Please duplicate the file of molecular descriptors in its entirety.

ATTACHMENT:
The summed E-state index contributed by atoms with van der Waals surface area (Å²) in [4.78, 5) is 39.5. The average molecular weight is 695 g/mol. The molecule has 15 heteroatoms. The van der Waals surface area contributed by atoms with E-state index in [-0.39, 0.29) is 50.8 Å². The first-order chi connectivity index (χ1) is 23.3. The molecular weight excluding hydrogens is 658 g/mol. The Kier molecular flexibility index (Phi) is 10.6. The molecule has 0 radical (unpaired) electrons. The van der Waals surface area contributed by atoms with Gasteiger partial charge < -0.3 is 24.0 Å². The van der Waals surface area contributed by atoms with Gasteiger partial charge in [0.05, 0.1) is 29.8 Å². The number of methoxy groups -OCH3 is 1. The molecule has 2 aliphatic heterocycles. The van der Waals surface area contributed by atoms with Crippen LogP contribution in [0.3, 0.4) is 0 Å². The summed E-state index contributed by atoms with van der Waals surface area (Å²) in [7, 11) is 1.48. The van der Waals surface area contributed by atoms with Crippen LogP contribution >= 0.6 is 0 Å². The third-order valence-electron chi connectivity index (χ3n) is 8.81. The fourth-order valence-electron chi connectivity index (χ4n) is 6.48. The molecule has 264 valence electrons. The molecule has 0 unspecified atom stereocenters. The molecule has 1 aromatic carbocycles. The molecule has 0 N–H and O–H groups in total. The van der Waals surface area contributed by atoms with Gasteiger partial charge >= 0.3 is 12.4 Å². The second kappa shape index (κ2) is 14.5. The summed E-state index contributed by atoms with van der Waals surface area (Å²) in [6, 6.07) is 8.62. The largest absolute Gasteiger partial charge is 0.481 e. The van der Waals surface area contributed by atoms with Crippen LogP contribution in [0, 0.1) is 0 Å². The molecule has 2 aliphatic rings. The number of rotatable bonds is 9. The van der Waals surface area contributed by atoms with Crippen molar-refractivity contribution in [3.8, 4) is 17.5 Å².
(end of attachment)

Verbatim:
The summed E-state index contributed by atoms with van der Waals surface area (Å²) in [4.78, 5) is 39.5. The average molecular weight is 695 g/mol. The molecule has 15 heteroatoms. The van der Waals surface area contributed by atoms with E-state index in [-0.39, 0.29) is 50.8 Å². The first-order chi connectivity index (χ1) is 23.3. The molecular weight excluding hydrogens is 658 g/mol. The Kier molecular flexibility index (Phi) is 10.6. The molecule has 0 radical (unpaired) electrons. The van der Waals surface area contributed by atoms with Gasteiger partial charge < -0.3 is 24.0 Å². The van der Waals surface area contributed by atoms with Gasteiger partial charge in [0.05, 0.1) is 29.8 Å². The number of methoxy groups -OCH3 is 1. The molecule has 2 aliphatic heterocycles. The van der Waals surface area contributed by atoms with Crippen LogP contribution in [0.3, 0.4) is 0 Å². The summed E-state index contributed by atoms with van der Waals surface area (Å²) in [7, 11) is 1.48. The van der Waals surface area contributed by atoms with Crippen LogP contribution >= 0.6 is 0 Å². The third-order valence-electron chi connectivity index (χ3n) is 8.81. The fourth-order valence-electron chi connectivity index (χ4n) is 6.48. The molecule has 264 valence electrons. The molecule has 0 unspecified atom stereocenters. The molecule has 1 aromatic carbocycles. The molecule has 0 N–H and O–H groups in total. The van der Waals surface area contributed by atoms with Gasteiger partial charge >= 0.3 is 12.4 Å². The second kappa shape index (κ2) is 14.5. The summed E-state index contributed by atoms with van der Waals surface area (Å²) in [6, 6.07) is 8.62. The largest absolute Gasteiger partial charge is 0.481 e. The van der Waals surface area contributed by atoms with Crippen LogP contribution in [0, 0.1) is 0 Å². The molecule has 2 aliphatic rings. The number of rotatable bonds is 9. The van der Waals surface area contributed by atoms with Crippen molar-refractivity contribution in [3.8, 4) is 17.5 Å².